By Dale Gavlak Catholic News Service
LESBOS, Greece (CNS) — Greece is bracing for thousands more Syrians and other people to land on Lesbos and other key island crossings from Turkey, as those fleeing conflict remain undeterred by the worsening weather and colder autumn temperatures in their desperate search for safety in Europe.
“The waves were rolling fiercely with the salt water nearly choking us,” said Syrian Um Tariq, who identified herself using the familial Arabic nickname, meaning mother of Tariq, her eldest son. “We thought we were going to die.”
“The trip, meant to be a half-hour long, was a painful three hours in a tightly packed dinghy we feared would overturn,” she told the Catholic News Service of the sea voyage from Turkey to this Greek island, better known in the past for its olive oil and ouzo.
Women cried out in panic and men shouted, desperately holding onto their babies and young children, appealing for assistance from the volunteers gathered on shore to help them land. Among the relief groups that help those coming ashore are the international Catholic Caritas organization, the interdenominational OM Greece, EuroRelief and A Drop in the Sea.
Um Tariq recounted what pushed her family of four from Hama, Syria, to make such a dangerous trip.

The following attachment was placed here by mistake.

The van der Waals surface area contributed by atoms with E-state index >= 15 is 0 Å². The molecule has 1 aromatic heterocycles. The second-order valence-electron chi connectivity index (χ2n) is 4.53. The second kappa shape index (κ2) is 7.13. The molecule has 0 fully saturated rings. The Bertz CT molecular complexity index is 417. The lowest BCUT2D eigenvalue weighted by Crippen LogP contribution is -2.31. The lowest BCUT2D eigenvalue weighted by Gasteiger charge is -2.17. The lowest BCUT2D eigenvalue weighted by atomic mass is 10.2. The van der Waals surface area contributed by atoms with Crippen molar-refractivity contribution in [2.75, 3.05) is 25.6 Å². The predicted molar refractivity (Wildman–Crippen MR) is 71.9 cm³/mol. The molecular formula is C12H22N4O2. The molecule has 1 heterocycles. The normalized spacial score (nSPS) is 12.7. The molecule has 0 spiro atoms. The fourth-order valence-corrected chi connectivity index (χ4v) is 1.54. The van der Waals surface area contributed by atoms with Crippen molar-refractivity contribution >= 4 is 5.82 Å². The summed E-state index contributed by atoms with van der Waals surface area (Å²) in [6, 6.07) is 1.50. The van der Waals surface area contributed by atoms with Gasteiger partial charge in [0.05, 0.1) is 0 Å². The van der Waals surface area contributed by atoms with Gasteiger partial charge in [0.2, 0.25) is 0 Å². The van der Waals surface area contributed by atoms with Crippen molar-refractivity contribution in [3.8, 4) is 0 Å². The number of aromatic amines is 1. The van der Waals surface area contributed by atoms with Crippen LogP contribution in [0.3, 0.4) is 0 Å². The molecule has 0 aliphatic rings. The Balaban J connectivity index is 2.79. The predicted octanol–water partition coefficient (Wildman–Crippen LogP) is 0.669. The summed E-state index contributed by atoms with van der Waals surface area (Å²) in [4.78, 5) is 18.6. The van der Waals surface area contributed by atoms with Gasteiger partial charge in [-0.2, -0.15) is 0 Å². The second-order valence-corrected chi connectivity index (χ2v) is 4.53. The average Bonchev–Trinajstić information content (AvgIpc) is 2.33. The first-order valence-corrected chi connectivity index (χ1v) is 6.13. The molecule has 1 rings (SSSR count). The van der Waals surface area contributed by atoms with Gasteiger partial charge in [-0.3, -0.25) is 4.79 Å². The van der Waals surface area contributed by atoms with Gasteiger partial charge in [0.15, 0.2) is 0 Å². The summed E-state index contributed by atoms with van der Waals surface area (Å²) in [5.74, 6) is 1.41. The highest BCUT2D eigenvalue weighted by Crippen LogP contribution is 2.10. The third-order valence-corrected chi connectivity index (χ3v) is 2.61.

“The Syrian regime arrested and jailed my eldest son some time ago. We haven’t heard about him since. My husband and I escaped with another son and his wife. We were afraid that the Syrian army would conscript my son because it has lost so many men in four-and-a-half years of fighting,” she said.
“If he refused to join the army, they could kill him,” said the woman, who wore a black headscarf. The family hopes to join another son who is now sheltering in Norway.
And so the tide of humanity fleeing violence in Syria, Afghanistan and Iraq continues into Greece, a key entry point to Europe. Some 169 people reportedly drowned crossing the Aegean Sea in September; 44 of them were children. As the seas become more violent as colder autumn weather sets in, aid workers fear the conditions will only worsen.
In one week in early October, 7,000 people a day came ashore in Greece, said the International Organization for Migration. Recently, a 1-year-old was found dead on a boat after it partially capsized.
After Syrians, Afghans are the chief nationality among the nearly half-million people who have landed on Greek shores from Turkey this year, marking a tenfold increase from 2014.
“We help them to get out of the water to get safely onto land,” said Hein van der Merwe of OM Greece.
“As soon as the refugees see they get closer to land, they just jump into the water. Sometimes they put themselves at risk doing this,” he said. Afterward, they are given towels and dry clothes and something to eat and drink.
“We give them information about the 44-mile trek to the camp for registration and where they can catch buses,” van der Merwe told Catholic News Service.